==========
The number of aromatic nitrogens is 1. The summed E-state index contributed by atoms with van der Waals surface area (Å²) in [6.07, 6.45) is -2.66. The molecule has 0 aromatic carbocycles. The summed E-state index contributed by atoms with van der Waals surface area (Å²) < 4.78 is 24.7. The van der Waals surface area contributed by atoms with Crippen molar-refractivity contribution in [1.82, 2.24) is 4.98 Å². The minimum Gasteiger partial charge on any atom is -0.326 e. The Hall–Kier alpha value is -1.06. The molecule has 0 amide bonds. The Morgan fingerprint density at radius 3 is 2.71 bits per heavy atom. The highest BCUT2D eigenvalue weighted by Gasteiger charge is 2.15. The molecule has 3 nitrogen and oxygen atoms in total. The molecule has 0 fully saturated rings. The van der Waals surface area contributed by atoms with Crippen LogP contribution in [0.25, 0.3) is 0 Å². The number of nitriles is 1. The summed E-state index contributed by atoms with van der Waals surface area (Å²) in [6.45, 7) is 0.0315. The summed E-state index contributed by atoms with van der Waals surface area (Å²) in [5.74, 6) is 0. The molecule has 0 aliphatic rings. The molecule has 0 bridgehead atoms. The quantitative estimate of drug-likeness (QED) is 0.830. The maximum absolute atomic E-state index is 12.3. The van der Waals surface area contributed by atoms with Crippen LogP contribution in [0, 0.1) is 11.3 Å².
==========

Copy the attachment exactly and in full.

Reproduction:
The number of aromatic nitrogens is 1. The summed E-state index contributed by atoms with van der Waals surface area (Å²) in [6.07, 6.45) is -2.66. The molecule has 0 aromatic carbocycles. The summed E-state index contributed by atoms with van der Waals surface area (Å²) < 4.78 is 24.7. The van der Waals surface area contributed by atoms with Crippen molar-refractivity contribution in [1.82, 2.24) is 4.98 Å². The minimum Gasteiger partial charge on any atom is -0.326 e. The Hall–Kier alpha value is -1.06. The molecule has 0 amide bonds. The Morgan fingerprint density at radius 3 is 2.71 bits per heavy atom. The highest BCUT2D eigenvalue weighted by Gasteiger charge is 2.15. The molecule has 3 nitrogen and oxygen atoms in total. The molecule has 0 fully saturated rings. The van der Waals surface area contributed by atoms with Crippen LogP contribution in [0.25, 0.3) is 0 Å². The number of nitriles is 1. The summed E-state index contributed by atoms with van der Waals surface area (Å²) in [6.45, 7) is 0.0315. The summed E-state index contributed by atoms with van der Waals surface area (Å²) in [5.74, 6) is 0. The molecule has 0 aliphatic rings. The molecule has 0 bridgehead atoms. The quantitative estimate of drug-likeness (QED) is 0.830. The maximum absolute atomic E-state index is 12.3. The van der Waals surface area contributed by atoms with Crippen LogP contribution in [0, 0.1) is 11.3 Å².